The Current

Mixing pot and sex? Make communication a priority, says sexologist

When it comes to cannabis and sex, communication is key, a sexologist says.

Sexologist Carlen Costa suggests take it slow if incorporating cannabis in an intimate relationship

Relationship psychotherapist and sexologist Carlen Costa says communication is key when introducing cannabis during sex and suggests to start slow. (Shuttershock)

Read Story Transcript

Originally published on October 18, 2018.

When it comes to cannabis and sex, communication is key, a sexologist says.

Carlen Costa, who is also a relationship psychotherapist, advises couples who may already use pot or who are now introducing cannabis in their intimate relationship, to take it slow and always talk.

"Communication is the key to a really positive relationship," Costa told The Current's guest host Piya Chattopadhyay.

"Talk about how it helps you, how it supports you and how it will help increase your desire, pleasure and arousability."

Stanford University School of Medicine researchers unveiled a link between marijuana and the frequency of sexual intercourse in a 2017 study, indicating frequent marijuana users have about 20 per cent more sex than those who don't smoke pot. The study's senior author, however, cautioned that it should not be misinterpreted as having proven a causal link.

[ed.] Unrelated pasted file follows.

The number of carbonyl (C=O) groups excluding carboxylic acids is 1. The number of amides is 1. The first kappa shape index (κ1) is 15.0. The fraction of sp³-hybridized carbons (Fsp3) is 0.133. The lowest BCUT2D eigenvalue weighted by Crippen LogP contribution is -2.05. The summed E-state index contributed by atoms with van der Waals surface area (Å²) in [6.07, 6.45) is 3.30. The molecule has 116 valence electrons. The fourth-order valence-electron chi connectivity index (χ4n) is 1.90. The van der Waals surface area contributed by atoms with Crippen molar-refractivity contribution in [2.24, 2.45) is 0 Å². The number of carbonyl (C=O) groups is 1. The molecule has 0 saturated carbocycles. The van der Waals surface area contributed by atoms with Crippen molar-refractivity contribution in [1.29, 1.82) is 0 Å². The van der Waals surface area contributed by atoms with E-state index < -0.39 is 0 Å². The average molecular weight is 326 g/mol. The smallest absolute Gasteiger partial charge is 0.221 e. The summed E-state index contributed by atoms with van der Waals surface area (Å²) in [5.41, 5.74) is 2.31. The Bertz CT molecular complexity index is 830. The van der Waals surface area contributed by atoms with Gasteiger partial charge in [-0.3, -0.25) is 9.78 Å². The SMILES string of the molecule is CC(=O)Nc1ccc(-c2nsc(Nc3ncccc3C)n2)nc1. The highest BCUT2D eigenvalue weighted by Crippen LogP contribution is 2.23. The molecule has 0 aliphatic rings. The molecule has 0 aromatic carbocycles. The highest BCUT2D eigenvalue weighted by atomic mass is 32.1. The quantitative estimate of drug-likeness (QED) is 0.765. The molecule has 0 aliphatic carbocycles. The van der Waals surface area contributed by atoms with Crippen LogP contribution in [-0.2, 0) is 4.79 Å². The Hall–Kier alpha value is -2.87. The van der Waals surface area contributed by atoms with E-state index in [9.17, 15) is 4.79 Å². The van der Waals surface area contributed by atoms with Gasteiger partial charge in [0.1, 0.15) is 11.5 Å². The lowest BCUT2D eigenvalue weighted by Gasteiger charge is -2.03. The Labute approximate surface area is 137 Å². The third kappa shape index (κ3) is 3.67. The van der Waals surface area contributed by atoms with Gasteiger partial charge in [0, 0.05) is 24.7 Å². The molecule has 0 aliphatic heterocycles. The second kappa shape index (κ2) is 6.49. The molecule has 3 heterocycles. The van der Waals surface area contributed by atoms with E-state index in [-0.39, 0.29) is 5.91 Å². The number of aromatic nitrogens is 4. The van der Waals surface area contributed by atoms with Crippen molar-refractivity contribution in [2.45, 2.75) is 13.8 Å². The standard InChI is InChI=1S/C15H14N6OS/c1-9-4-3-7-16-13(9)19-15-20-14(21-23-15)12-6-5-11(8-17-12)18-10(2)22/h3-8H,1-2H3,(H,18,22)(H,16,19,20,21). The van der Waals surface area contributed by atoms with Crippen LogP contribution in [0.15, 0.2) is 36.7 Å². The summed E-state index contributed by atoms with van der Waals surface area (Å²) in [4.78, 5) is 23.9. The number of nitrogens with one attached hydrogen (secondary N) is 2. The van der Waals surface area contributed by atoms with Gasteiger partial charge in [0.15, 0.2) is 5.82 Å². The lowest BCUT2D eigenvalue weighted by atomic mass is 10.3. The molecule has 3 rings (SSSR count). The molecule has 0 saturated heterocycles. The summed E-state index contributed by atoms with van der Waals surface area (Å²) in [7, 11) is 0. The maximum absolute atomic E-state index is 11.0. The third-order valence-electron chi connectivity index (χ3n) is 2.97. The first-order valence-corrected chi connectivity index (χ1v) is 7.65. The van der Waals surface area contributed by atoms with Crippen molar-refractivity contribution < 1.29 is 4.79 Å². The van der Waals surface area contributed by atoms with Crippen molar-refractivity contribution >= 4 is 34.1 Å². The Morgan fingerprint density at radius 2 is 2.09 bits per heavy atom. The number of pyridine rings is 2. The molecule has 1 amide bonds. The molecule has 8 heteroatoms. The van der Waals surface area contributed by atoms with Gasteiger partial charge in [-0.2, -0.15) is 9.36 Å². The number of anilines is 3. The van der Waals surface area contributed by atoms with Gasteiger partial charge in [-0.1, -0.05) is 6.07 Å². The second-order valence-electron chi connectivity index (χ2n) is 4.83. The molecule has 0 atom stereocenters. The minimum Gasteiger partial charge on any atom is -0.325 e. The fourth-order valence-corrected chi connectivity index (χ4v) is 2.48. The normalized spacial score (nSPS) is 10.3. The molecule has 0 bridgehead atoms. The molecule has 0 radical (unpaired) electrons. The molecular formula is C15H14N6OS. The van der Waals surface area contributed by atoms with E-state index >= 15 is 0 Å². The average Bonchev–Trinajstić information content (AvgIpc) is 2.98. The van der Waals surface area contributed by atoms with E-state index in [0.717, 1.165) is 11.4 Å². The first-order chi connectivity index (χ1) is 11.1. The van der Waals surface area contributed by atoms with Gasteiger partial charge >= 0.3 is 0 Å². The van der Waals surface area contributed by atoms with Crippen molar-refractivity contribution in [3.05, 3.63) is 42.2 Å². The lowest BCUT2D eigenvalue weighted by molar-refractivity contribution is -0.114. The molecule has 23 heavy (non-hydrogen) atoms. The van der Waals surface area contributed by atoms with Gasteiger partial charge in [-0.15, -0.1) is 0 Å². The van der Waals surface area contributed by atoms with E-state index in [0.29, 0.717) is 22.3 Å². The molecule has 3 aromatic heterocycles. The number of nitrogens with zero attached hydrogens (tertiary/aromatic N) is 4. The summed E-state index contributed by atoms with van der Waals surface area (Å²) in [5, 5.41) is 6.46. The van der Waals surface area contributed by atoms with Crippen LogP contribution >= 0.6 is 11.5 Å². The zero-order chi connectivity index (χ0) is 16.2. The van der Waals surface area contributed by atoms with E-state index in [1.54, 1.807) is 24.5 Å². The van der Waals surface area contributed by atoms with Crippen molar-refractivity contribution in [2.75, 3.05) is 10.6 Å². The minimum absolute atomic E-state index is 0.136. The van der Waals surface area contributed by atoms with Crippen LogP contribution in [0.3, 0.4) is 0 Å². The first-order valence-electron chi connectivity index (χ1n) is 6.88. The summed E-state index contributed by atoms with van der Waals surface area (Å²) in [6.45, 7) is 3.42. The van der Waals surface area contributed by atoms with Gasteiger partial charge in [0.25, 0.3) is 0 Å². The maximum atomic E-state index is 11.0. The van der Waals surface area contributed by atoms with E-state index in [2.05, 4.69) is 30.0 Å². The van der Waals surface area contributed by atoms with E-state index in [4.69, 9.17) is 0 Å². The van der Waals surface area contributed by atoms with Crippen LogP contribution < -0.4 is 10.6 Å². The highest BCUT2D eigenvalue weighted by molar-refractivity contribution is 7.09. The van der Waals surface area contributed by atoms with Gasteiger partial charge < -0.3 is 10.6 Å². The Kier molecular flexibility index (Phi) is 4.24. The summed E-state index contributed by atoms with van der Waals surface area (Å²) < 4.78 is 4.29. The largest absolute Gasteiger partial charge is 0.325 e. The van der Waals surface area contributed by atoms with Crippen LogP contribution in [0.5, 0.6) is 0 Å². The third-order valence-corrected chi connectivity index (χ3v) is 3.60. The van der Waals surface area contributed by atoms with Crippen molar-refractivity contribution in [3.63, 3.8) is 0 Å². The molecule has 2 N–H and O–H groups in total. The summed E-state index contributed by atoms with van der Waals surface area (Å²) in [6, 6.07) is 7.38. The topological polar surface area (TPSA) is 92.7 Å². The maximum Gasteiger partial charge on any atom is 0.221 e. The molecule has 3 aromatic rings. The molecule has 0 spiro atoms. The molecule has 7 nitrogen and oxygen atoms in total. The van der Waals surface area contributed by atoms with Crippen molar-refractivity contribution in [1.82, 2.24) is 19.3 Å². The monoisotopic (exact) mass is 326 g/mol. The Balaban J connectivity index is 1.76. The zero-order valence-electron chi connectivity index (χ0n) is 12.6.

To discuss the highs and lows of mixing pot with sex, Chattopadhyay spoke to:

  • Jonathan Bertram, an addiction physician at the Centre for Addiction and Mental Health.
  • Darren Roberts, the CEO and co founder of High There, a dating app known as the Tinder for tokers.
  • Carlen Costa, a sexologist and relationship psychotherapist.

Listen to the full discussion near the top of this page.

With files from Reuters. Produced by Danielle Carr.


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